Digital Transformation Blog - Day 5 of 12: Step 3, Build a Borderless Culture

building a borderledd culture infographic

Marian Cook, DoIT Chief Strategy Officer, is working to create a ‘borderless culture’ to break silos within state government, as well as between state government and the outside ecosystem. Below are the details of this effort.

In our interconnected world, ideas, news, commerce, economic turbulence and even pandemics spread easily. People, however, are not nearly as frictionless. We remain tribal and silos still exist.

Organizational silos, or collections of specialists, are a driver of efficiency… That efficiency is less than it could be when people do not collaborate or innovate. For example, silos at the State of Illinois have resulted in:

  • Dozens of separate technology organizations, budgets and staff
  • Old, duplicative, unsupported systems
  • Out of balance cost structures

How, then, can the state:

  • … break down organizational borders?
  • … signal change and redesign culture in a way that sustains over time?
  • … encourage innovation and bring fresh perspectives in?

How can Illinois state government remove borders within itself and between itself and the outside world in a way that enables change at a pace it has never seen before? How can we create a borderless culture?

One solution (of many): Establish collaborative communities within government, between governments and between the state government and the outside ecosystem to work across silos as a key enabler of sustainable change.

As was mentioned in a previous post (, twelve different types of communities have been implemented in a phased approach in the State’s technology areas over the last year to:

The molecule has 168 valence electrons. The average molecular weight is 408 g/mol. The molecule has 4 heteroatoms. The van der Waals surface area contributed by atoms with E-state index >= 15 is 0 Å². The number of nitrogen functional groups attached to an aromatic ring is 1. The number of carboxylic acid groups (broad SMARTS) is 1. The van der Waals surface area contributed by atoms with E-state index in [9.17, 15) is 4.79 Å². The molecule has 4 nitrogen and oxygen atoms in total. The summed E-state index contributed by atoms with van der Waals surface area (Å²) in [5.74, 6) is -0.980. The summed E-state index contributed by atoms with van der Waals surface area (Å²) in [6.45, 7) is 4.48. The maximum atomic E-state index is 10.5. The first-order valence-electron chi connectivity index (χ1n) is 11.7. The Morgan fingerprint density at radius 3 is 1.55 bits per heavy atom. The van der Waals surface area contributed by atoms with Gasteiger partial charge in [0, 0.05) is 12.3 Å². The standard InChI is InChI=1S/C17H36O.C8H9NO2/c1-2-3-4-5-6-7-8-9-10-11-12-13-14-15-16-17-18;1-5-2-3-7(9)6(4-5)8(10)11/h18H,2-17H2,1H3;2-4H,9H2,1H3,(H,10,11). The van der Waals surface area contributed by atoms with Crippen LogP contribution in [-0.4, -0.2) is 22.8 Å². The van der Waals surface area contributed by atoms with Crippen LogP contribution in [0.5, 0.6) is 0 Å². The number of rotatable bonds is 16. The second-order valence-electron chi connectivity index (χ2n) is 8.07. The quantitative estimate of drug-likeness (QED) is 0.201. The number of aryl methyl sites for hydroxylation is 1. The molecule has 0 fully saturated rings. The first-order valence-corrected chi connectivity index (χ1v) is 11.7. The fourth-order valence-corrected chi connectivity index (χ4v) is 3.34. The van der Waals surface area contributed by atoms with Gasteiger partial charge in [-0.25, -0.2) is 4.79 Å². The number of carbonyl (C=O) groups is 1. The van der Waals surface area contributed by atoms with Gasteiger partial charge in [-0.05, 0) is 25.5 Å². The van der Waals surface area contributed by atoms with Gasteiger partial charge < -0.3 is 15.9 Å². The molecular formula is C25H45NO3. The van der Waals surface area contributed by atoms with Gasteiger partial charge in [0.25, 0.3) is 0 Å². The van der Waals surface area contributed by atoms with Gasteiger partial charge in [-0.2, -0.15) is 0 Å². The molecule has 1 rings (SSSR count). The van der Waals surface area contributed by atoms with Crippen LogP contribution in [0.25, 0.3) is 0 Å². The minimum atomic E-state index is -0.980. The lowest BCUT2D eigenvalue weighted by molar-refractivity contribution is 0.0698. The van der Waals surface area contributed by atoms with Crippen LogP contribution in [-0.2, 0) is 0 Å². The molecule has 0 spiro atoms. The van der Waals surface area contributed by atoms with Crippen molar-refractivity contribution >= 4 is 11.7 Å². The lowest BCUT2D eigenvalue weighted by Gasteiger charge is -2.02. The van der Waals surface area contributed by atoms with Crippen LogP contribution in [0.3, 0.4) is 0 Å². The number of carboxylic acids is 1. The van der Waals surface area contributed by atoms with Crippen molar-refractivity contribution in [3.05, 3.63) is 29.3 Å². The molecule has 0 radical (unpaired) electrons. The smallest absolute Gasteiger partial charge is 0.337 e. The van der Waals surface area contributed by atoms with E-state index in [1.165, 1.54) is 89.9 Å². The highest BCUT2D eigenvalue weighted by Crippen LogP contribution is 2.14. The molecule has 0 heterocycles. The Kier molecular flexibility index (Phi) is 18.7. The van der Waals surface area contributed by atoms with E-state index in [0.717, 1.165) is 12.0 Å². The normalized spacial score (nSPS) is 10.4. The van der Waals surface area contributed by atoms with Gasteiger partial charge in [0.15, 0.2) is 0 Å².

• Collaborate: accelerate transformation and consolidation,
  • Externalize: get fresh perspectives in – or "externalize the enterprise", and
  • Innovate: ignite innovation.

Below is an overview of how we are removing borders through several examples of collaborative communities.

CIO Councils: This is a full day meeting every other month, bringing together more than 60 Agency CIOs. The intent is to break down silos, and get input, feedback and buy-in to change efforts. It includes…

  • Internal leadership speakers: Governor, Deputy Governor, State COO, State Agency Directors bringing enterprise perspectives
  • CEO Speaker Series: high level private sector executives, such as the CEOs of Orbitz and 1871, lead discussions on new topics
  • Entrepreneur Showcase: start-ups present to Agency CIOs
  • Leadership development program for Agency CIOs and their teams
  • Agency Innovation Days find, highlight and leverage the many innovations throughout the state
  • Encourage innovation through an assessment and recognition process

Agency CIO Working Groups: Before Governor Rauner’s emphasis on creating efficiencies via consolidation, there were not many enterprise strategies. Within IT, those enterprise strategies that did exist were hard to enforce. To fix this, Agency CIO Working Groups were formed to create and execute on enterprise IT strategies and action plans for…

  • Cybersecurity
  • Analytics
  • Mobility
  • Development Platforms
  • Website Technology and Content Management
  • Workflow Automation
  • Cloud
  • Integrity / Fraud
  • GIS
  • Small Agency Solutions
  • Innovation

Centers of Excellence: Over time, Agency CIO Working Groups evolve into Centers of Excellence (CoE). A CoE is defined as a virtual team of people across the organization sharing expertise, best practices and assets to achieve business results.